There is other software available that you can find with a Google search. Some of the software is web-based and some requires downloads. I prefer the web-based stuff because it is more likely to work without problems. There are some very good G&Y models that have been “left-behind” because they no longer behave well (or at all) on the current operating systems. Another advantage of the web software, particularly over spreadsheets, is that they have well thought out explanations of the terminology and give you some good advice on how to conduct your analysis.

Harvest Scheduling or Forest Planning Software: What is Harvest Scheduling? First of all, the term is a misnomer. It is a carryover from earlier linear programming models that focused on the best time to harvest stands. Today’s applications, best referred to as Forest Planning applications, are far advance from just projecting harvests. All of the activities from planting through harvest are included while measuring the impact on attributes such as habitat, wood flows and cash flows are reported. The earlier applications have morphed into spatial applications importing GIS data and producing maps that show the “where” of all activities in the plan. The spatial applications also allow the use of spatial constraints, such as “green-up” requirements. The following paragraphs are from NCASI’s HABPLAN, spatial Forest Harvest and Habitat Scheduling software, users manual. I selected them to give you a better understanding of harvest scheduling and its complexities.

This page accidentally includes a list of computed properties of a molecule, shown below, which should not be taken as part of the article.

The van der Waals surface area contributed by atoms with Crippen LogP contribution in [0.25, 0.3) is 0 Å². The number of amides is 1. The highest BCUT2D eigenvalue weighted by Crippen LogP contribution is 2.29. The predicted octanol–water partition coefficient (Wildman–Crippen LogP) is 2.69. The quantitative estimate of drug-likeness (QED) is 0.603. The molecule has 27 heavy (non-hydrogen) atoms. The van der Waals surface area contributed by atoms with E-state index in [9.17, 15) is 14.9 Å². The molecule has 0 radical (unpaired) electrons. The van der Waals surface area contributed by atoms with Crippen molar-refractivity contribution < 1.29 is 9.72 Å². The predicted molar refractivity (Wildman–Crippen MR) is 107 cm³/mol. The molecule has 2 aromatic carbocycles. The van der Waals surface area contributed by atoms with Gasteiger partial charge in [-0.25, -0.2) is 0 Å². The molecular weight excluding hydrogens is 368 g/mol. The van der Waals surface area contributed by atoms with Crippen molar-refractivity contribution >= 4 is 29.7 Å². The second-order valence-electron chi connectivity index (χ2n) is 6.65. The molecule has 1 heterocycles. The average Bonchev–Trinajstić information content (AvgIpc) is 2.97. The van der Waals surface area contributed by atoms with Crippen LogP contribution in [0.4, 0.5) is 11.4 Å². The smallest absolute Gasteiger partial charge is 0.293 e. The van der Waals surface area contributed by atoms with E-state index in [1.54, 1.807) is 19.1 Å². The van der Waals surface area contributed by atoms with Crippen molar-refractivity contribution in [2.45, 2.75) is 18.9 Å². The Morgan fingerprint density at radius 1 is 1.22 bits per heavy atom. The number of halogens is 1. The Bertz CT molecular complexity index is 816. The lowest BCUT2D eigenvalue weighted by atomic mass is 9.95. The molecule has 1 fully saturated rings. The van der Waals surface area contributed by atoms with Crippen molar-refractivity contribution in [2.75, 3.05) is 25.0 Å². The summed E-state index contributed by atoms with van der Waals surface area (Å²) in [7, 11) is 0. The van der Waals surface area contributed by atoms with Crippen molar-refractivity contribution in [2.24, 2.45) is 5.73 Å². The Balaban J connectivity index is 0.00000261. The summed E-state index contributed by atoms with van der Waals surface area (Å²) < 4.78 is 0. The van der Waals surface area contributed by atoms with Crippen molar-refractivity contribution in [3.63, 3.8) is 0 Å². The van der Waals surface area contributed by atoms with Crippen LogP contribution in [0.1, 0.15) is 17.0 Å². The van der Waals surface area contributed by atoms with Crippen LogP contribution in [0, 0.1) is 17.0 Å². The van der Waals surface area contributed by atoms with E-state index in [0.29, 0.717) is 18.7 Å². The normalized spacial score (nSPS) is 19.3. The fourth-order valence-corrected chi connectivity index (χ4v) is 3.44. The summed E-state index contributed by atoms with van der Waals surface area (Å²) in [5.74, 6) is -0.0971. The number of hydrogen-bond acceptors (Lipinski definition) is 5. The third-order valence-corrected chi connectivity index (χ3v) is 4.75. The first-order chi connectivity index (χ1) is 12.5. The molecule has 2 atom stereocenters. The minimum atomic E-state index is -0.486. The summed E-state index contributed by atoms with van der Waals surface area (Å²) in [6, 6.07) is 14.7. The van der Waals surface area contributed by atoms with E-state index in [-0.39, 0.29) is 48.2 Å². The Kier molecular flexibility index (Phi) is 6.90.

“Harvest scheduling entails the application of mathematical programming techniques to determine the allowable cut and/or the cutting budget, for a given area of forest, over multiple rotations or cutting cycles. With sustainability being a buzz word in the forestry industry, a number of harvest scheduling methods have been (and continue to be) developed that help us to manage our forests on a sustainable basis. The basic management unit is the forest stand (or a polygon comprising multiple stands). It is desirable that each management unit be managed in the most environmentally, economically and socially beneficial way. For each management unit, however, there are numerous management regime possibilities. The following are a few variables, which contribute to the wide range of potential management regimes.